For one, Montgomery County was already starting down the path of sector strategies. These partnerships bring together business and community leaders to help address the labor needs of an industry sector that’s important to a local economy. “We thought this grant then would enhance our ability to do these sector partnerships,” Snipes says.
In the grant application, Montgomery County focused on manufacturing and logistics to support two companies that had been at the center of recent economic development wins. Later, it expanded to include IT and health care, two additional sectors that had substantial workforce needs—both new hires and replacement workers that would be ideal for the unemployed population that the DOL wanted to target with the grant.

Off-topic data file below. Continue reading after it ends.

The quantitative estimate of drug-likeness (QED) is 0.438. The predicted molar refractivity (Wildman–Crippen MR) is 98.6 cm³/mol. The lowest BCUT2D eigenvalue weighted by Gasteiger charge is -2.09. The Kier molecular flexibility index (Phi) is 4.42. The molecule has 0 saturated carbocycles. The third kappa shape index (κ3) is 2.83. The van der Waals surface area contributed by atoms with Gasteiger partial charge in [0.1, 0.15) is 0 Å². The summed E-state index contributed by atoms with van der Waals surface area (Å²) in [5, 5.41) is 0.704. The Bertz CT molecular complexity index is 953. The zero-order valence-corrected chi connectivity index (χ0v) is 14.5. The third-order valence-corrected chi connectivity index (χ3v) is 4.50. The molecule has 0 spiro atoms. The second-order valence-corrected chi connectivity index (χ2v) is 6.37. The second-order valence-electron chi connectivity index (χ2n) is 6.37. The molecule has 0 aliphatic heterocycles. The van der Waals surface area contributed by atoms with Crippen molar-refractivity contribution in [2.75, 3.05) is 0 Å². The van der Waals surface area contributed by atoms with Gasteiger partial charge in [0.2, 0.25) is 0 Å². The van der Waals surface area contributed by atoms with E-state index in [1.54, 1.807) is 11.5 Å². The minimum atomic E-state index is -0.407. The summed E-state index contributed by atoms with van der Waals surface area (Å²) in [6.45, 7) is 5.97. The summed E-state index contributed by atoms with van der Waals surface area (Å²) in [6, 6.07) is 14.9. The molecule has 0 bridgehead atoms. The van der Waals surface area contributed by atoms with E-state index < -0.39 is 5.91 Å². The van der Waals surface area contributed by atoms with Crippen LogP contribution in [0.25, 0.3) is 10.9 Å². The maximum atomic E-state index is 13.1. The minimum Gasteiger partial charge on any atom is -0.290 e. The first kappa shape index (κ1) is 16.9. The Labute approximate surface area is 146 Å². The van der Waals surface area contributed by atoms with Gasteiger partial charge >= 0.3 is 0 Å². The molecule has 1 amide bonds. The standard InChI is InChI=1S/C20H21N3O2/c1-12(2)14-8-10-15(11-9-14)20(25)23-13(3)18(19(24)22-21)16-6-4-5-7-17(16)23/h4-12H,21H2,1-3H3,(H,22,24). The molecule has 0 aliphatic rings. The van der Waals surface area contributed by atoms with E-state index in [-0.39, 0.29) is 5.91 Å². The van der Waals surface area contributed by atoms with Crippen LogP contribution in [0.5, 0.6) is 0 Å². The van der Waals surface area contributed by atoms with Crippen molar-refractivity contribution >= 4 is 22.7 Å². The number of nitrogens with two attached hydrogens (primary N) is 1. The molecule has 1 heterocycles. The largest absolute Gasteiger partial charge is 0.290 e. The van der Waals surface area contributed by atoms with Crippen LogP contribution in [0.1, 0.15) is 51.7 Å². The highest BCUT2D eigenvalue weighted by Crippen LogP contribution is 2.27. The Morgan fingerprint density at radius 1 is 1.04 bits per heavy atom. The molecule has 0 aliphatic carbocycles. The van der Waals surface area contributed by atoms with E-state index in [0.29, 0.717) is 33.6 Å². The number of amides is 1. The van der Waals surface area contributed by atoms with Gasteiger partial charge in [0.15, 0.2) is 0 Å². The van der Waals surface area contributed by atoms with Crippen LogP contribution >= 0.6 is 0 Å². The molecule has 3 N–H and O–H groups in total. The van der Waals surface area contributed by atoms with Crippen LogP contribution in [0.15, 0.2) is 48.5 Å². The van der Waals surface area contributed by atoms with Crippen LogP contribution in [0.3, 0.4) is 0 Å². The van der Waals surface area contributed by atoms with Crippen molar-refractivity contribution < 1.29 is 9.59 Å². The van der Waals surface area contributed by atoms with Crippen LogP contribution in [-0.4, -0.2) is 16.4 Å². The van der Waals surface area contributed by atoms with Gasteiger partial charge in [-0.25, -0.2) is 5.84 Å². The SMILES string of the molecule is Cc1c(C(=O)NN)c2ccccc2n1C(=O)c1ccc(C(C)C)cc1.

With little time to put together the grant application, Snipes used Emsi’s data software to quickly pull occupation projections for the county. He also generated job multipliers for recently announced projects from Fuyao Glass America Inc. and a Procter & Gamble distribution center with Emsi’s input-output (I-O) model. The impact scenarios showed the hundreds of spin-off jobs that would be created by the new business investment—estimates that in Fuyao’s case have proven conservative because the direct jobs at its automotive glass plant have exceeded expectations.
In July 2015, Montgomery County found out it had been awarded a $2.3 million grant, the largest in Ohio.
“Emsi’s I-O data was indispensable for our grant application and subsequent award of $2.3 million,” Snipes said.
Where the Grant Has Helped
“Emsi has been a very powerful and helpful tool for informing decisions. It has allowed us to determine where dollars will have their highest economic and workforce impacts.”